These descriptions are simple anecdotes, but chances are you can connect the dots to the pain you feel in your own life, as well as the pain felt by your friends and family. We are all affected by broken fatherhood, one way or the other – to the point that, either explicitly or implicitly, we tell both ourselves and others, “This is just the way things are.”

Few conclusions have as much potency to distort or altogether destroy the gospel narrative in our hearts and minds. The gospel is a story about children being restored to right relationship with their Father, and how we view fatherhood will inevitably affect how we view the gospel.

If our current experience of fatherhood is normalized – if it is all that can ever be – then the gospel offers us no reward. In fact, it may be viewed as a punishment.

Alternatively, if we recognize that broken fatherhood is not the way God intended the world to work, then the gospel offers us much hope indeed. We have hope of experiencing the love, affirmation, adoration, and pleasure of our perfect Father with such joy as makes our present dealings with broken fatherhood pale in comparison (Romans 8:18). And, for those who follow Jesus, we have hope of seeing healing in our own fathers and in our relationships with them, as God through Christ makes all things new (Revelation 21:5).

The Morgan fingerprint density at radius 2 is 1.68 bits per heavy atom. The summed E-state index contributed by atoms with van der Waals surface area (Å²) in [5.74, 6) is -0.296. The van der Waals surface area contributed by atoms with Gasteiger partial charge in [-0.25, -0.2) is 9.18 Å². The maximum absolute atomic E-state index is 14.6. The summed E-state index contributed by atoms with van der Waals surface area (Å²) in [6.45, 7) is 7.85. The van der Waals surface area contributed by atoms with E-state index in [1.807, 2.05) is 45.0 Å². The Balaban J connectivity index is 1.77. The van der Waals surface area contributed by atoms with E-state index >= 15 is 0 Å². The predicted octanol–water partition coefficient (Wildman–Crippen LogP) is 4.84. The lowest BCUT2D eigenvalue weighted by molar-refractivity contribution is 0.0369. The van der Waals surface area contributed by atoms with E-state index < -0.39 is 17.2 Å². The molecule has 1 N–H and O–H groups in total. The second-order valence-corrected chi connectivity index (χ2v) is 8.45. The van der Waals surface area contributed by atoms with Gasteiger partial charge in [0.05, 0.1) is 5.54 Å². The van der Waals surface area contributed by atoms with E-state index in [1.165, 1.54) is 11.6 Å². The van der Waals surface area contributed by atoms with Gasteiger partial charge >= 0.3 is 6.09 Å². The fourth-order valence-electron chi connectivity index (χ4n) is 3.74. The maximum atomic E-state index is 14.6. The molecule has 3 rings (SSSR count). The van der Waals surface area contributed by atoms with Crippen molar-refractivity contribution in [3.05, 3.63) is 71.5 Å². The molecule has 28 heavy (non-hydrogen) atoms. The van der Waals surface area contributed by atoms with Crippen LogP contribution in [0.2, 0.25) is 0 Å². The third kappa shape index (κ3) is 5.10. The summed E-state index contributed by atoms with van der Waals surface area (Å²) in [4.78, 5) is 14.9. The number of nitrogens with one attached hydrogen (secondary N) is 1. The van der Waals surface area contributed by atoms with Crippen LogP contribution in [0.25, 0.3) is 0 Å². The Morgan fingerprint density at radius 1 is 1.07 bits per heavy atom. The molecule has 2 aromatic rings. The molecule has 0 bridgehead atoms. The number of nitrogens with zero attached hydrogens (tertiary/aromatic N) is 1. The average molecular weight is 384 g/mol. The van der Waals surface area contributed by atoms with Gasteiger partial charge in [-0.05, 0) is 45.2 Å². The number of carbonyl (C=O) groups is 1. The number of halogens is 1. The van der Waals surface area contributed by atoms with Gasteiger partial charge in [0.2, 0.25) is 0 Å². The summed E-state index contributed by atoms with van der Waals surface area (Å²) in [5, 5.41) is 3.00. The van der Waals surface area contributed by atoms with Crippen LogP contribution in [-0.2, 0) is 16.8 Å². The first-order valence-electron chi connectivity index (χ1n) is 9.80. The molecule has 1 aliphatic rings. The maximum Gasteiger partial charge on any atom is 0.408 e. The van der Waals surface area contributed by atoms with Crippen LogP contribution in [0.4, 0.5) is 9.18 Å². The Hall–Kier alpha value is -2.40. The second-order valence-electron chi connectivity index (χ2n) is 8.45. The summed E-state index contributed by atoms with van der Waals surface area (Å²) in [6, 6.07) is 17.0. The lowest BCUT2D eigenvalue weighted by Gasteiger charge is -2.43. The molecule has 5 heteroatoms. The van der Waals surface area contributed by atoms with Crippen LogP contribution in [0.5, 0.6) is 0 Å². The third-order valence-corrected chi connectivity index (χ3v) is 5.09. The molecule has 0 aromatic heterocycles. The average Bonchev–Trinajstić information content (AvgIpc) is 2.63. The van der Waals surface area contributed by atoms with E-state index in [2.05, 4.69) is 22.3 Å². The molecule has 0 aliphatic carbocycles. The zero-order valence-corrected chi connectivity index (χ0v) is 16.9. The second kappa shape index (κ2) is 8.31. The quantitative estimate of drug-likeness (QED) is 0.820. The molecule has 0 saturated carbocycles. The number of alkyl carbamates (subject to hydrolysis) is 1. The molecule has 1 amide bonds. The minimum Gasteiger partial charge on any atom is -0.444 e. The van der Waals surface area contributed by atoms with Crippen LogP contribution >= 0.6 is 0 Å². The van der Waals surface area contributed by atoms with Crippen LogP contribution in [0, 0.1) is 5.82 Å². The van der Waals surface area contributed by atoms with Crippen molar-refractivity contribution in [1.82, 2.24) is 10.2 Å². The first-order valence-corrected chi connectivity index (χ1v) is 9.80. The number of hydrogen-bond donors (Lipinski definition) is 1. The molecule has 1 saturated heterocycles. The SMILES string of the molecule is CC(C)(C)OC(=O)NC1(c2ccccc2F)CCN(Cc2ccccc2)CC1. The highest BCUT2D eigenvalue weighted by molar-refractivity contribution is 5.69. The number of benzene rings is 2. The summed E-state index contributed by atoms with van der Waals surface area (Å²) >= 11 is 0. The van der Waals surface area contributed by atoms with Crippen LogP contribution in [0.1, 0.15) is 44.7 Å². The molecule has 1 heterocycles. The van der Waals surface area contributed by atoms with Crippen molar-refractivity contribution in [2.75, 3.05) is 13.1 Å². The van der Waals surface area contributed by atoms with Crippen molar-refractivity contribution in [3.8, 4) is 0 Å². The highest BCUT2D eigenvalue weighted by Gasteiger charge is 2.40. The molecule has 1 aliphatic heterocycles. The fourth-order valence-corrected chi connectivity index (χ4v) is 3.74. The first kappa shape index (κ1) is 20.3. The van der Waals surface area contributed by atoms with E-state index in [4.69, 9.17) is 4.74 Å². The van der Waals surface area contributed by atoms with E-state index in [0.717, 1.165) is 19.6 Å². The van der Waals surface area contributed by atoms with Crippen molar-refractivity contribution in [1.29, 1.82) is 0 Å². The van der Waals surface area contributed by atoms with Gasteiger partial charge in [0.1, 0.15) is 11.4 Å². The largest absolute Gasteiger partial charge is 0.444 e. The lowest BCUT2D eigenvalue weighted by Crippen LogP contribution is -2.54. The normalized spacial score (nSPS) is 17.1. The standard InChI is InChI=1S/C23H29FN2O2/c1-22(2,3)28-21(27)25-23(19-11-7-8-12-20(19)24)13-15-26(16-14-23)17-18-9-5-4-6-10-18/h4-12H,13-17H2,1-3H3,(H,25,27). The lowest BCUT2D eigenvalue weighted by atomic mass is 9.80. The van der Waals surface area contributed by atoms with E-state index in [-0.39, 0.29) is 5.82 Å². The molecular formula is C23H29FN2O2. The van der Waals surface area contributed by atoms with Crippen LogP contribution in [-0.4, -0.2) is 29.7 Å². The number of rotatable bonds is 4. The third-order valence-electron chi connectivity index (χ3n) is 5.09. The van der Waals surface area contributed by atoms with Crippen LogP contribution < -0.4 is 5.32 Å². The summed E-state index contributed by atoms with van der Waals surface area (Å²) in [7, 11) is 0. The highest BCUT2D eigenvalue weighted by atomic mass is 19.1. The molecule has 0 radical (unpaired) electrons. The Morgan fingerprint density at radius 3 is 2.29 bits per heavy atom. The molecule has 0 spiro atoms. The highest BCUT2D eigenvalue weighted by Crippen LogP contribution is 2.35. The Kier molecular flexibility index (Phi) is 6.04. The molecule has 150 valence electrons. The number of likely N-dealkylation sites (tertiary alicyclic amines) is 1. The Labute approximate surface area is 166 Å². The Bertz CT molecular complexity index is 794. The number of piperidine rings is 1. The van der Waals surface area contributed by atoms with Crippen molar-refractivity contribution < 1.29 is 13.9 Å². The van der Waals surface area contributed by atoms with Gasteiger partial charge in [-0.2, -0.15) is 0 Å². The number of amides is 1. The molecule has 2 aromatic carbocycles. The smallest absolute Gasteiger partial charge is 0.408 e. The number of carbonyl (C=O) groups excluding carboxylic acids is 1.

The Value of Lament

How can these two common, destructive lies be debunked in our churches? How can the church be faithful to challenge its fathers to be like Christ while also acknowledging the deep pain associated with broken fatherhood?

One answer: lament.

Jen Pollock Michel beautifully defines lament as the heaviness of care we heave into God’s great ocean of love (Surprised by Paradox, p 177).  Lament offers us the opportunity to both acknowledge that God’s gifts are good and to mourn how deeply those good gifts have been broken by sin. And, instead of bottling up our deep groanings, we instead cast our anxieties into the open hands of our gracious Father, who condescends to actually care about us (1 Peter 5:7).

I pray that this prayer may serve as a fresh administration of God’s healing grace to everyone who finds Father’s Day difficult. So if you personally benefit from this prayer, of if you know someone who would, my only ask is that you share this gospel hope with others.